Baljer: Of course, partner companies often meet as competitors. But they also cooperate on many customer projects, which are enhanced with the solutions and services. You often find competitive situations in one area – like system integration – but partner-like collaboration in other areas – like hosting or technology.The goal of the IA4SP is not to market products, solutions, or services. Each partner quite naturally represents its own economic interests. The IA4SP focuses only on high-level, general topics of all partners, like standards and certification.

Why should an SAP partner company join the association?

Baljer: The IA4SP views itself as a service provider for its members. Good examples include sharing information and experience and being a contact person for SAP about reaching a specific partner status. We enable a direct dialog with SAP. The IA4SP leads to faster decisions and more security in technical planning. Finally, a strong ecosystem is a win-win situation for everyone: customers, SAP, and partners.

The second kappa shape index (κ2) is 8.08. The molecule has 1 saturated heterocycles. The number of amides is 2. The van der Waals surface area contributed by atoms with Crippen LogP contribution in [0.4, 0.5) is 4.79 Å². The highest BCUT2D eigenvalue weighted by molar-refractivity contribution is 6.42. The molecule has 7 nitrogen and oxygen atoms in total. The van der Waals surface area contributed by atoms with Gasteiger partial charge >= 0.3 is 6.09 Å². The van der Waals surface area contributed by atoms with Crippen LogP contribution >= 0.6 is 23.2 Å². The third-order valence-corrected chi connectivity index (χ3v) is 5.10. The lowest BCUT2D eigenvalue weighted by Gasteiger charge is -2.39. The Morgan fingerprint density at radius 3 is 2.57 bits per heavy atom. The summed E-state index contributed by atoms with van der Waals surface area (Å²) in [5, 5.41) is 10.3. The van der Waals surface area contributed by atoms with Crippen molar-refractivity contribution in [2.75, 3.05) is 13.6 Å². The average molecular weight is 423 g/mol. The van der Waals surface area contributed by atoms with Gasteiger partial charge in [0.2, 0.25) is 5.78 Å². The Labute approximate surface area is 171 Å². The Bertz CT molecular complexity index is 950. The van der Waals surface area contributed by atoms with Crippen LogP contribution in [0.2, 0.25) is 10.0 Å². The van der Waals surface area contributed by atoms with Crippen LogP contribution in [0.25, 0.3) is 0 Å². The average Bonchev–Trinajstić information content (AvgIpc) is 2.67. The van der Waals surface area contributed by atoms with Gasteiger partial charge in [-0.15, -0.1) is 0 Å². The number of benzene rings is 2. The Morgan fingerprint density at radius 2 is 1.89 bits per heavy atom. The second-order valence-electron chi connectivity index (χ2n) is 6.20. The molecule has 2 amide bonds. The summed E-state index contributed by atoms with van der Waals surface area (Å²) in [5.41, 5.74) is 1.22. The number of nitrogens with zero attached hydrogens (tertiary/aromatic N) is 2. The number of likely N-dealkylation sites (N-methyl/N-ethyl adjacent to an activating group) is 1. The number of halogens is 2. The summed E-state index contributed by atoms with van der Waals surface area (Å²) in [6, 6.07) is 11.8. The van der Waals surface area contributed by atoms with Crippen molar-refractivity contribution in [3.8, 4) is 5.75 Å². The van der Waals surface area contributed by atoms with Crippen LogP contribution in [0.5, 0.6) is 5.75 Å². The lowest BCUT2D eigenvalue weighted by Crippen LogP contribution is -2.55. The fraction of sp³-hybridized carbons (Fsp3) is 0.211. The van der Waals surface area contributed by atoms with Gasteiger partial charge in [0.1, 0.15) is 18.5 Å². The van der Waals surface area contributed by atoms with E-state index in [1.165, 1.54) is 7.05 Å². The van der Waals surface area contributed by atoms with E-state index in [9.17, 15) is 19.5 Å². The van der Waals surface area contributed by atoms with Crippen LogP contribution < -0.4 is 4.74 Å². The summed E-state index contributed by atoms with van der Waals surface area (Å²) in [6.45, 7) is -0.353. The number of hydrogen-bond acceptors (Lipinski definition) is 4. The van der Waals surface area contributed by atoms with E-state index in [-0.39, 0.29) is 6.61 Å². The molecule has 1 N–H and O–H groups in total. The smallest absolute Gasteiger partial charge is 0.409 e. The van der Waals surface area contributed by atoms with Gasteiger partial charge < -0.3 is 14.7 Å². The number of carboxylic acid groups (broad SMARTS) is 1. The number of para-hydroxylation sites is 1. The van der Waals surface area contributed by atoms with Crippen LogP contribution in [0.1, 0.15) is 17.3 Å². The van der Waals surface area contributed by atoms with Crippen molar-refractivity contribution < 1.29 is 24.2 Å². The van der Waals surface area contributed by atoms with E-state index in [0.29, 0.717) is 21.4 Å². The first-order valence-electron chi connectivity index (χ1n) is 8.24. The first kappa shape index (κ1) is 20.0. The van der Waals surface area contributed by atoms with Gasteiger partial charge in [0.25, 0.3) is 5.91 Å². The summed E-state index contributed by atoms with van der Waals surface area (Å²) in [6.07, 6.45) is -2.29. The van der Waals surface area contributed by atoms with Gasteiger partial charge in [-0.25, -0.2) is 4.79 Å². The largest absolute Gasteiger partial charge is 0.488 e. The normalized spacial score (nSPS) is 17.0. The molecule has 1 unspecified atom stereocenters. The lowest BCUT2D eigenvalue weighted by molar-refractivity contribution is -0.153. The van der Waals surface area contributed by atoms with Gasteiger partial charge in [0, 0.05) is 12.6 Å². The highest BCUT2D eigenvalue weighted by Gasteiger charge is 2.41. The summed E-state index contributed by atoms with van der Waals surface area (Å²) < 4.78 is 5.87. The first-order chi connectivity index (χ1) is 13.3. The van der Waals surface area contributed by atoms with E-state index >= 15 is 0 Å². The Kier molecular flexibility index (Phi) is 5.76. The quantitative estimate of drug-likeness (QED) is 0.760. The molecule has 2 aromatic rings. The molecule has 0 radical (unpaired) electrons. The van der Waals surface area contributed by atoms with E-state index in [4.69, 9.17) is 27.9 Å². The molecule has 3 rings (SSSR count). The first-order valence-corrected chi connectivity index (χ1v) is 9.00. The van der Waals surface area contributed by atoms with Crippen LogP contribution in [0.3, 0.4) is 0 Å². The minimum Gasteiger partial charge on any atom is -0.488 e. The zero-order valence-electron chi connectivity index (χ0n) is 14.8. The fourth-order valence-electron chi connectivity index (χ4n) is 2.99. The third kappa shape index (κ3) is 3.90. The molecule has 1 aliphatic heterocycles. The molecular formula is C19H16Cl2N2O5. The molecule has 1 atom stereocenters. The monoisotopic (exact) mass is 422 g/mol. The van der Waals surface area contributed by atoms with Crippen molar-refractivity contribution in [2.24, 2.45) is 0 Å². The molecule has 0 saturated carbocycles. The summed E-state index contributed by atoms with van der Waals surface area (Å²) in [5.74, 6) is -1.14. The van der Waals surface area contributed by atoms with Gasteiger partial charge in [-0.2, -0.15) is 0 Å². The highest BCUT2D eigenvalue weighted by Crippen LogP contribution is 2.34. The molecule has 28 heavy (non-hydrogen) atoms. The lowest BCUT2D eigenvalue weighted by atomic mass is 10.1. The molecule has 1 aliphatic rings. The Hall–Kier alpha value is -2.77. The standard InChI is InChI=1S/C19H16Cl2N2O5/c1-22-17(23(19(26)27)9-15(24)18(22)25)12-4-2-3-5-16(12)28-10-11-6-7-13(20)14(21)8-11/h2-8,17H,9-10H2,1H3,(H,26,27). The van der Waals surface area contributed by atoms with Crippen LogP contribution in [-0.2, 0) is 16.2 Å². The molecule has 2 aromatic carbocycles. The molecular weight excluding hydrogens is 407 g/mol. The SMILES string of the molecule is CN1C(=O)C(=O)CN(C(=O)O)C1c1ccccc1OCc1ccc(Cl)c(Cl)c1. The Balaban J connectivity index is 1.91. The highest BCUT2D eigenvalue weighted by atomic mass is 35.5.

Which companies can join the association?

Baljer: Because the IA4SP addresses the widest-possible group of members, it addresses all SAP partners, regardless of their partner category or status. Every company that has at least one official, SAP-certified partner status can become a full member. Companies that have created a business model based on SAP and want to support the goals of the IA4SP can become associate members.

Given its current membership, is the IA4SP truly “international”?

Baljer: Our initial focus is on central Europe. After all, the association is headquartered in Walldorf. But the IA4SP is also open to partners without German or European offices. In these cases, future collaboration should bridge the distances with regional chapters. We also strive for collaboration with ASUG, the SAP user group in the United States, and with other international organizations in the SAP ecosystem.